Janet Potter is reading biographies of all the presidents in chronological order. She’s read through Buchanan, and so far, her favorite president is John Quincy Adams.
JQA’s 17 years as a post-presidential Congressman were legendary. He quite literally had nothing to lose. Most of his colleagues were a generation younger, and he was vastly more experienced. He became an outspoken abolitionist, an issue no one else, politically, could afford to touch. He presented petitions for the abolition of slavery in Washington D.C., and found sneaky ways to evade the Congressional gag rule (forbidding debate of slavery). He argued the case of the Amistad sailors before the Supreme Court, and he orchestrated the founding of the Smithsonian. He wouldn’t give up, and he wouldn’t be quiet. John Quincy Adams was an Aaron Sorkin character.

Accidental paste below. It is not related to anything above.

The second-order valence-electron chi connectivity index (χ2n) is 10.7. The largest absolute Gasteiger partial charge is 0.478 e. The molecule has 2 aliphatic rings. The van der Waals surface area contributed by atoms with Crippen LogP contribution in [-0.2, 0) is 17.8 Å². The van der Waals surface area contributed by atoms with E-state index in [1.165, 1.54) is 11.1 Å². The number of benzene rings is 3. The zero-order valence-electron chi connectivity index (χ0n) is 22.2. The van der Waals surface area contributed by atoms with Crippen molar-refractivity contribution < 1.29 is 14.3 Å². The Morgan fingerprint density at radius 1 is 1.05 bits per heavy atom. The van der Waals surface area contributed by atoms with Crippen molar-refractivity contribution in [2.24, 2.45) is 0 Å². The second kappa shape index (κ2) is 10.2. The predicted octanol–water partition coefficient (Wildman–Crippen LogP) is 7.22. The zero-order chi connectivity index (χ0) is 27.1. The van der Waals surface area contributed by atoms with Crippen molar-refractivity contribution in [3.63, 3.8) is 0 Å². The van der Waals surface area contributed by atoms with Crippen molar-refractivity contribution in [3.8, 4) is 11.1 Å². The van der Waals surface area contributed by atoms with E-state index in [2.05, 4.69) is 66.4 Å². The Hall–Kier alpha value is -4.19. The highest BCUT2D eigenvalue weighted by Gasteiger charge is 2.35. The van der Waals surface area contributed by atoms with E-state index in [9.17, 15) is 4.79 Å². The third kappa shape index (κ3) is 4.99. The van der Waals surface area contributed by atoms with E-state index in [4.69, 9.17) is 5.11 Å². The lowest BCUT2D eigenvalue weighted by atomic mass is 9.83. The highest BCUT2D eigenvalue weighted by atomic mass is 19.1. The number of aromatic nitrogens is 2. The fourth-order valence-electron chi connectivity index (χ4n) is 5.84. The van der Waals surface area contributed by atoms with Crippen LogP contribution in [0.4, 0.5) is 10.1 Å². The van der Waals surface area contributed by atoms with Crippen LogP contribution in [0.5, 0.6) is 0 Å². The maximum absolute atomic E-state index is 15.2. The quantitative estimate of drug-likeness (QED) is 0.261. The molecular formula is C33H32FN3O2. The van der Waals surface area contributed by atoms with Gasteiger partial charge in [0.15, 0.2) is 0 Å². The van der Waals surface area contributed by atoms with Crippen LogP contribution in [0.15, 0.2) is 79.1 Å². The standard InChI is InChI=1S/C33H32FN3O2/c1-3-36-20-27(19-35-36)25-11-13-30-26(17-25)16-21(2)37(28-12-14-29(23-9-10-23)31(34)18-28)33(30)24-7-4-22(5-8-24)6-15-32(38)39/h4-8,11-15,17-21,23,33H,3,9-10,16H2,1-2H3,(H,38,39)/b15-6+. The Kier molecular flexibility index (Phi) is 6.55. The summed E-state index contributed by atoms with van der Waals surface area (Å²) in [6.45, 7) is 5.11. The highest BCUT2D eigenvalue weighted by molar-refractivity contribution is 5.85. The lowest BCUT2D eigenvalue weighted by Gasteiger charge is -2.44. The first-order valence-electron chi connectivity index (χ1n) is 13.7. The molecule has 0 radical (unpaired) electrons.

His unpopularity as a president felt too similar to his own self-doubt, and he set out, in the fifth act of his life, to refute it. Remarkably, it worked. He became known as “Old Man Eloquent,” the nation’s last surviving link to the revolutionary generation, and was far more respected and popular as a Congressman than he had ever been as a president.
His was one of the most eventful lives in early American history. He met Catherine the Great and Charles Dickens. He met George Washington when he was a teenager, and served in the House with Abraham Lincoln when he was in his 80s. To remember him as the one-term, sixth president of the United States is like remembering Michael Jordan as an outfielder for Birmingham.